When one lives abroad, it is easy to focus on what’s better about living in a particular foreign country than in one’s place of birth and upbringing.  For me, the former would be the US where I’ve been living with my family since September 2006 and the latter is the United Kingdom where I currently find myself on vacation (sadly, on the eve of my return). Upon first becoming an expat, there are inevitably many advantages that one comes across on a day-to-day basis that can be tallied up.  In fact, it becomes something of an obsession to focus on these benefits as one congratulates one’s self on an excellent life choice which invariably involved the somewhat violent act of up-rooting family and transplanting them to a far-flung location.  Such are the artifacts of life’s insecurities. But it is also easy to forget some of the good things to be cherished about the Mother Country.  So it is interesting for me to return home to Blighty on vacation after a leave-of-absence of nearly four years and observe these obvious and, some might say, clichéd points first hand. Pubs.. don’t exist in the US.  Well, generally not at least.  You come across the odd establishment of the Irish variety but really nothing to compare to an excellent English Country hostelry such as the Alford Arms. News Papers..  The UK press certainly can’t be credited with having a particularly high moral fiber at the best of times.  However, invasiveness notwithstanding the quality of journalism that emanates from Fleet Street is sorely missed in these quarters. Architecture.. ‘Nuff Said (Louis IXIII stayed here in exile). and this is my Brother’s place in Devon: Baths.. no, not the well-known west country city but the more prosaic cast-iron tub that one can immerse oneself in (as I did yesterday).  Armitage Shanks.  In the US, baths are designed for midgets.  It isn’t possible to stretch out, prone and enjoy a good soak.  I don’t understand why not.  And, no hot tubs do not make up for this inadequacy. Tea.. OK super-cliché alert but.. having stopped off in Marlborough, Wiltshire (home to my Alma Mata) reminded me how quaint the ritual can be (even when one partakes at lunch time ) Chocolate..  Hershey's sorry.. fail.  UK Crunchy Maltesers Ripple Confectionary world capital. Countryside.. The US has some stunning spots there is no doubt.  But on more than one occasion I’ve had a moment to pause and reflect. Oh.. and lastly, Rain.  The rain in Seattle is pretty amazing but I have to admit that UK rain really is the best there is. It’s been a wonderful trip.  Now back to wide roads & mountains Get my every move: Follow James Clarke on Twitter [...]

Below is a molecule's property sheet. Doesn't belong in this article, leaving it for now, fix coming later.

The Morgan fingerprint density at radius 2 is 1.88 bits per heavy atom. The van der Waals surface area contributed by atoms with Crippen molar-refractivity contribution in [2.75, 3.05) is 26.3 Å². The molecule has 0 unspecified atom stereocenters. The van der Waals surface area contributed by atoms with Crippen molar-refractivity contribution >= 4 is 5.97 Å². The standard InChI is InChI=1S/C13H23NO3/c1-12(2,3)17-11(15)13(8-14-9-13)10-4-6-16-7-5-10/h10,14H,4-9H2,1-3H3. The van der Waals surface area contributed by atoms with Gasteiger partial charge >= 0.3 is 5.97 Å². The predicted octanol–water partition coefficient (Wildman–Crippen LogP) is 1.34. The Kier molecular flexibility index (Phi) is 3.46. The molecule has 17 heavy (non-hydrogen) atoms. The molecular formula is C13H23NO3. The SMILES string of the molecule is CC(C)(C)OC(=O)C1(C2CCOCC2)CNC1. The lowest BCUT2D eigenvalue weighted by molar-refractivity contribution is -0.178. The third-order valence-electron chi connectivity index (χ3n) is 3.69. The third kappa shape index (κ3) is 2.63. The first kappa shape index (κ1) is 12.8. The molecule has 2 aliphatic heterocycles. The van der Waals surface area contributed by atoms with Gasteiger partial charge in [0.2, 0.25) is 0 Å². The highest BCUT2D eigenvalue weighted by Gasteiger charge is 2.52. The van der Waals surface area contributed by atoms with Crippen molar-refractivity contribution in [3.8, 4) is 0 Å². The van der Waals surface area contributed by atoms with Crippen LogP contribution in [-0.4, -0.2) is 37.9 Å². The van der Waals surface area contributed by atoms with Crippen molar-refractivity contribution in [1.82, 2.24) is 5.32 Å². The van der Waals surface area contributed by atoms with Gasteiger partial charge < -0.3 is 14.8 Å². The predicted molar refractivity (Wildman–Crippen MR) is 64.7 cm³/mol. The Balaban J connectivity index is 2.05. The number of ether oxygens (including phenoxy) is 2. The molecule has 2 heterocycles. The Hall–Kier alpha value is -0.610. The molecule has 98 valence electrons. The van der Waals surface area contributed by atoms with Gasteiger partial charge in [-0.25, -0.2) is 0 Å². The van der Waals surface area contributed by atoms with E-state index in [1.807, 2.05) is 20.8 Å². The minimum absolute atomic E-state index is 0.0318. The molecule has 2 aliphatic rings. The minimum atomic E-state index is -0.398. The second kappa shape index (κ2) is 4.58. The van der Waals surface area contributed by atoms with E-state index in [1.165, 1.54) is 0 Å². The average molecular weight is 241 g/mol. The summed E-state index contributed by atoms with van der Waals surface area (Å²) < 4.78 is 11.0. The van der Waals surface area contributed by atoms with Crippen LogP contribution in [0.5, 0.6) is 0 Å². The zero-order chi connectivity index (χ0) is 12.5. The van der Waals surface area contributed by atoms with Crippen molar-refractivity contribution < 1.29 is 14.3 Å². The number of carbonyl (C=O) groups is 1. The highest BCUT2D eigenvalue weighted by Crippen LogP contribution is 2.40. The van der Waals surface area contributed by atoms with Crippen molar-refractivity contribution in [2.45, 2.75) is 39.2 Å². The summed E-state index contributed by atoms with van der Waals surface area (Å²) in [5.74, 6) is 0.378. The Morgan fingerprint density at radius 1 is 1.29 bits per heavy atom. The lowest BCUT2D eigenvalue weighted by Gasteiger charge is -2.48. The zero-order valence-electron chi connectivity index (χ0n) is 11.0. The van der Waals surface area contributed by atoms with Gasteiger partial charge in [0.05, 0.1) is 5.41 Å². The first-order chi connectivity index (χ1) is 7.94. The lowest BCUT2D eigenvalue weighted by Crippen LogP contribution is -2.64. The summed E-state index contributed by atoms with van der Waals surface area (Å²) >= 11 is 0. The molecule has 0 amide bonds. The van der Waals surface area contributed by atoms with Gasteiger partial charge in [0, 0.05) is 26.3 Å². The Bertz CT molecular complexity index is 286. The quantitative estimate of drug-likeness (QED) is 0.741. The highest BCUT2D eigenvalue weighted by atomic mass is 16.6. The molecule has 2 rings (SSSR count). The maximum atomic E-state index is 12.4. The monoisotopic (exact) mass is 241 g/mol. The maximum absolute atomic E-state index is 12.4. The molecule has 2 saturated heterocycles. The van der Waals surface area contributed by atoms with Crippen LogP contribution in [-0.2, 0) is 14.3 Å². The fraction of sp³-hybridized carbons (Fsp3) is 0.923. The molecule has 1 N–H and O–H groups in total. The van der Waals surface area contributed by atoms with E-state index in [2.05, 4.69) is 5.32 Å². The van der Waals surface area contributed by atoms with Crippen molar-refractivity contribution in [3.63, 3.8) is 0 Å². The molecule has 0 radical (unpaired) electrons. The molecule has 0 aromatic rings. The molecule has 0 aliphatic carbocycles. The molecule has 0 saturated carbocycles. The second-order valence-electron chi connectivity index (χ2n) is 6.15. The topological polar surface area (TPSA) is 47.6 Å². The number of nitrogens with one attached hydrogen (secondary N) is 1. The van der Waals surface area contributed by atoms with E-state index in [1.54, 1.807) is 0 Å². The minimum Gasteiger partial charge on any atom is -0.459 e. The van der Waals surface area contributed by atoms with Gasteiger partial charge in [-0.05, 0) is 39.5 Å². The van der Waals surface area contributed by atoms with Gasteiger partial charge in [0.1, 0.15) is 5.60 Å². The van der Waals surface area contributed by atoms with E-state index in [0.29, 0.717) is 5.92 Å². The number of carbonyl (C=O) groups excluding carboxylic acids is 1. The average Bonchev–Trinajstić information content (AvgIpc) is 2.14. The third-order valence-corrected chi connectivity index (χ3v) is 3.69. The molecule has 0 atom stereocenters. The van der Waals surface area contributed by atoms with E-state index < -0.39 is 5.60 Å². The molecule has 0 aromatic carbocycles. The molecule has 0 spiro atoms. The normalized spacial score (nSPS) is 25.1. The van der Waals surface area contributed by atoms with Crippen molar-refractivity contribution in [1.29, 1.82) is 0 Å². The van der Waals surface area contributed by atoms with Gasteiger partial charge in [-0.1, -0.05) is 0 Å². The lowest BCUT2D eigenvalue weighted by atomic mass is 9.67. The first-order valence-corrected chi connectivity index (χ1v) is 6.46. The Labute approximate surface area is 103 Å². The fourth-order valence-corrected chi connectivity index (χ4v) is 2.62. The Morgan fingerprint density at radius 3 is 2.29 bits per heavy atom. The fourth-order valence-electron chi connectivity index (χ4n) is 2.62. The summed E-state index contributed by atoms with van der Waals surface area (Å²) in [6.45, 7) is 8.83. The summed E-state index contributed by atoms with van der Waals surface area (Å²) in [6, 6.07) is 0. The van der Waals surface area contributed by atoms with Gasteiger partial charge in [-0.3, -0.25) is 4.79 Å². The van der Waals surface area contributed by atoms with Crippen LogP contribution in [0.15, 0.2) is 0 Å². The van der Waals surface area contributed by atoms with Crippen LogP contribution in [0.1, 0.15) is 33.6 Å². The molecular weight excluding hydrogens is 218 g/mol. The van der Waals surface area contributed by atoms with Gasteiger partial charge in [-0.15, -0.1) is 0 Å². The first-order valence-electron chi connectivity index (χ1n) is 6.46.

Soho rendezvous Part 1